The Boeing 747 is capable of many incredible manoeuvres thanks to the fantastic engineering and skill of pilots. However, could a Boeing 747 actual fly upside down? Let’s find out.
Flying upside down vs a barrel roll
Before we dive into the technicalities of upside-down flight, we need to discuss specifically the difference between sustained inverted flight and a simple barrel roll.
Most aircraft can complete a slow barrel roll along a horizontal axis without stressing the airframe (although they will lose a bit of altitude). This is because the forces exerted on the aircraft is the same throughout the manoeuvre. As the plane is continuously turning, none of the components are affected in the short inversion. It is the same idea behind a rollercoaster; the cars have the momentum to go through loops and inversions so quickly that it does not affect the passengers in any serious way.
A famous example of a passenger aircraft performing a barrel roll (technically an aileron roll) would be the Boeing 367-80 (Dash 80), which the four-engined aircraft delivered in succession without permission to impress buyers for Boeing’s first jet aircraft. You can watch it below.
Flying upside down for an extensive amount of time introduces some additional factors that make things a little more complicated. Factors such as the pilot’s comfort, hydraulics, stable horizontal flight and more. Many components of an aircraft that maintain fuel lines and hydraulics require gravity to allow the liquids to move throughout the airframe. If upside-down, air may enter the system and render these components unresponsive.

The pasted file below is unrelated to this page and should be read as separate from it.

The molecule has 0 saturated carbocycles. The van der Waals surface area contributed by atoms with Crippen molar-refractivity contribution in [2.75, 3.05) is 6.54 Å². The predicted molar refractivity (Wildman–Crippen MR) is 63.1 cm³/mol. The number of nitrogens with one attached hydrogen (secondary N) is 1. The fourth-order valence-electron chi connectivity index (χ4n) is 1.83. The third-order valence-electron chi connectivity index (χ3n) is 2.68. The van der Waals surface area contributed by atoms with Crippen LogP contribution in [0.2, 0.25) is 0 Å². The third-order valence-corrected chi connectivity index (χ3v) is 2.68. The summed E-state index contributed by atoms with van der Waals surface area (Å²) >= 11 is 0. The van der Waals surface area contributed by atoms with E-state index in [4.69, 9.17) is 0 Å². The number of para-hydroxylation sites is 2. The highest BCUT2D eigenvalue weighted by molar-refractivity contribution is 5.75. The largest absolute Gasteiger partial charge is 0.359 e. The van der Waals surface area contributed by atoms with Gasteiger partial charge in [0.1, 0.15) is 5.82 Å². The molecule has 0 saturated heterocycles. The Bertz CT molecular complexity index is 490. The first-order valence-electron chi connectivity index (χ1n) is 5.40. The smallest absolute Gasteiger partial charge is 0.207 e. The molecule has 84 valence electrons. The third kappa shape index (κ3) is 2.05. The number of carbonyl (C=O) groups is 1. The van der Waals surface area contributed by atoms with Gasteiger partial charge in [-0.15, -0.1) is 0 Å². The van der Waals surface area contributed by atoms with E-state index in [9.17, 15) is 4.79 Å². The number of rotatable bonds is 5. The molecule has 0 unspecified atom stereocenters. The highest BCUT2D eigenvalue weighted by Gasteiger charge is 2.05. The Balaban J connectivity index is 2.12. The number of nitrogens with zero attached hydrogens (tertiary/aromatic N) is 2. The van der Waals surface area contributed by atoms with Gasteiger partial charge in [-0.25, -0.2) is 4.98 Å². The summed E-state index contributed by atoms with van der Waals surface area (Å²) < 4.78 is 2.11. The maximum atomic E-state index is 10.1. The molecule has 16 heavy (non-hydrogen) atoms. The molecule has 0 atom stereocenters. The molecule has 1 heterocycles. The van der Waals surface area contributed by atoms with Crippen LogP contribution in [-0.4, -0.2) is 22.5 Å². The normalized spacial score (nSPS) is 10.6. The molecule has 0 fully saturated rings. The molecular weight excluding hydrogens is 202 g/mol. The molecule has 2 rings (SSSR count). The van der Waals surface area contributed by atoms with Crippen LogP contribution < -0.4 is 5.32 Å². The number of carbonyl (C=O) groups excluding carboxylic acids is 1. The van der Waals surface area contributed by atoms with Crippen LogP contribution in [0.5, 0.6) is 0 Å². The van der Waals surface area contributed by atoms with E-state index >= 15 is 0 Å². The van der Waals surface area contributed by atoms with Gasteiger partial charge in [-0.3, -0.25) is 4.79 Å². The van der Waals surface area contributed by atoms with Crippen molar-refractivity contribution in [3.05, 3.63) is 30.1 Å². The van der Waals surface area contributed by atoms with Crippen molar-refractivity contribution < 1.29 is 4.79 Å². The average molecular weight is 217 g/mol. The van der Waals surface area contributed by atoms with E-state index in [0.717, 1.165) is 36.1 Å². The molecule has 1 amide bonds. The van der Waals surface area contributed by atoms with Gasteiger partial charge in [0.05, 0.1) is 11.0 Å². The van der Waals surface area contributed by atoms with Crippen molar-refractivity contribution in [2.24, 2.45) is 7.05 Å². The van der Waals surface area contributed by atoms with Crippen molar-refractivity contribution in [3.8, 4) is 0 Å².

Can a Boeing 747 fly upside down?
The issue that mainly comes to mind with the Boeing 747 is that it would not be able to maintain a level flight if it went upside down. As soon as the Boeing 747 becomes inverted, the engines will ‘flame out’ due to the lack of fuel passing through the lines.
Now you have to restart the engines, all four of them, without the engines receiving fuel. At the same time, the aircraft is losing altitude rapidly and will soon crash. At this stage, your best bet is to rotate the plane the correct way back up and try to fix it from there. You can read about a Boeing 747 losing all engines here.
Additionally, for the Boeing 747-400 and Boeing 787-8, there is an automatic aileron lockout system in place. This prevents the aircraft from performing any manoeuvres that might stress the airframe, such as a roll upside down. Interestingly, this only kicks in at over 240 knots so you could try going at a prolonged speed, but naturally, it is unlikely you would survive it.
Lastly, you would need to find someone who has the skill and the spare million dollar Boeing 747 to try it.
Upside down flight has been dramatically portrayed in Hollywood, such as the film Flight in 2012.
The pilot in the film flew a 150-seat MD-88 upside down extensively to maintain a level flight. This, however, is a little bit of Hollywood magic. According to Airline Ratings, Boeing at the time said,
“The MD-80 series cannot sustain inverted flight. The MD-80, as with all commercial airliners, was designed to fly upright. Commercial airliners are only tested and certified for upright flight.”
What do you think? Would you want to be on an upside-down Boeing 747? Let us know in the comments.